Central 822

Carol Bristow


‘Why not join the Metropolitan Police?’ A chance glance at the large poster pinned to a noticeboard outside Wembley Police Station in 1964 changed Carol Bristow’s life. Aged twenty-two, with eight dead-end jobs behind her, she knew there must be a world beyond the typewriter. Little did she know what the next thirty years would hold.


Proud in her blue serge uniform, Carol was all set to take the police force by storm. From her early days as a rookie, she was involved in dangerous and often hilarious cases dealing with the prostitutes, runaways and pickpockets of the swinging West End of London.


But being a simple WPC was never enough for Carol. Against all advice, she signed up to join the CID, one of the last male bastions, where many officers had never worked alongside a woman before. From then on, her career became a veritable roller coaster ride. Using her call sign “Central 822”, she rose through the ranks and became the first woman detective sergeant on the Flying Squad, to be trained as a firearms officer, and later a detective inspector on the Drugs Squad.


All life’s experiences awaited her, including a celebrated encounter with the artist Francis Bacon, a terrifying moment in the sights of an Arab terrorist’s rifle, and some unusual adventures with the sex dens and drugs barons of London. But the core of her work, for which she acquired an unequalled reputation, involved the detection of rape. Carol dealt with innumerable allegations of serious sexual assault, interviewing many of the shattered victims herself – a job which took a personal toll. She dealt with the Ealing Vicarage Rape, set up the first Sexual Assault Unit in the Met and became the unofficial police spokeswoman on sexual offenders.


One case, above all, came to haunt her: the rape and murder of the beautiful Australian heiress Janie Shepherd, by a man whose campaign of violence had run parallel with Carol’s police career. As her early retirement through injury loomed, she was determined to see justice done for the young woman who epitomised all the rape victims she had ever known.


Central 822 is a powerful testimony to an extraordinary life working with extraordinary people, an autobiography of a woman who joined the police force by chance and then worked tirelessly in her battle against crime. Serialised on BBC Radio 4’s Woman’s Hour Book of the Week.


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The Heckler & Koch MP5 sub-machine gun was the most menacing piece of machinery I’ve ever held in my hands. When my finger exerted the slightest pressure on the trigger, the noise it made was incredible and the vibration from the rounds as they powered out of the weapon rattled the fillings in my teeth.


Once my training was complete, I was sent back to Scotland Yard, the first woman ‘shot’ on the Flying Squad. This meant that from now on, God help me, I could be called upon in any situation where it was thought that firearms might be used against the public or the police. Whenever I presented my pink card, I would be handed a weapon and live ammunition and within minutes could be facing a real life high street bank robber, with a real life young Mum standing behind him. I prayed that I would never be called.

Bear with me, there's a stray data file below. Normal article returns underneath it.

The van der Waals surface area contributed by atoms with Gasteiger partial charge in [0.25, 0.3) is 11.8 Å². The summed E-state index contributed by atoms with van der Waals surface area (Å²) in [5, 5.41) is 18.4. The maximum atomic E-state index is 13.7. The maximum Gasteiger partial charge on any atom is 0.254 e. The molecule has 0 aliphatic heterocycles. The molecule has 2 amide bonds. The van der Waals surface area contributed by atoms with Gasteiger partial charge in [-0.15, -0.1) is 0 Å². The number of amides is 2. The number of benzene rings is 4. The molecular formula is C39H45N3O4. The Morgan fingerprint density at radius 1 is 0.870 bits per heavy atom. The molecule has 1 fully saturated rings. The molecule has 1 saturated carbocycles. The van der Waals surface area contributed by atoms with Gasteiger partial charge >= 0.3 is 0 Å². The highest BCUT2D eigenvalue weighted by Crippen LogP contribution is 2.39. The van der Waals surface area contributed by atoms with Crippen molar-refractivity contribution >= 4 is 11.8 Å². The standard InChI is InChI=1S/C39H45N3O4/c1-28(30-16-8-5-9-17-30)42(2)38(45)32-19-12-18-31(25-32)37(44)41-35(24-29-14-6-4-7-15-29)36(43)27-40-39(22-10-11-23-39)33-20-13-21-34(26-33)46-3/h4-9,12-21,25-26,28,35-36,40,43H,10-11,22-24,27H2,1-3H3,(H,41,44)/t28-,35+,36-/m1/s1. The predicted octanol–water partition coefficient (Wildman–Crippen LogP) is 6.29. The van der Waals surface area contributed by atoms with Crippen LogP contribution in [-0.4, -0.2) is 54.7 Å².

My prayers were not answered; I hardly had time to introduce myself to my new colleagues before rushing out on ‘operations’, So many times I seemed to be up at dawn, then was left to sit in the back of vans for hours on end, waiting for the ‘job’ to come off. The anticipation was indescribable and if I was one of the unfortunate shots chosen for that day, then I would feel like a wound-up spring until I’d safely returned my Smith & Wesson to the armoury...


There weren’t any holster belts small enough to fit around my waist – the only ones that did invariably flapped around my knees, which was no good to anyone and made me look more than a little obvious. So I was given the smallest holster available and punched symmetrical holes in the leather so that it could be done up tight round my middle.


Another shot would be paired up with me and we sat side by side in the back of an unmarked Transit van, ready to be the first out of the doors if we spotted the armed robbers we had all been trailing for weeks. If the job looked like it was on, it would be ‘Go! Go!’ Go!’ and no turning back. As I flew out of the doors and across the street, seeking out my targets and hoping to hell that they wouldn’t fire at me, I would take in every detail of the scene in those first few seconds. It was always a scary time, with my eyes darting left and right to try and identify the robbers and distinguish them from any innocent passers-by.


Once spotted, I had to focus my attention on the man in my sights, watching his every move, trying to assess whether or not he was going to draw his weapon and fire. Hoping fervently that he wasn’t going to do anything stupid …I would hear my own voice reciting again and again in my head: ‘Stop. Armed police. Put down your weapon.’ It would take a few more seconds before I realised that the drum beating in my ears would have drowned out any response.


What the Critics Say


“The image of the savvy policewoman cutting a swathe through a hostile male enclave has never been more seductive” Guardian


“Un-put-downable!” The Times


“Compelling.” Daily Mail


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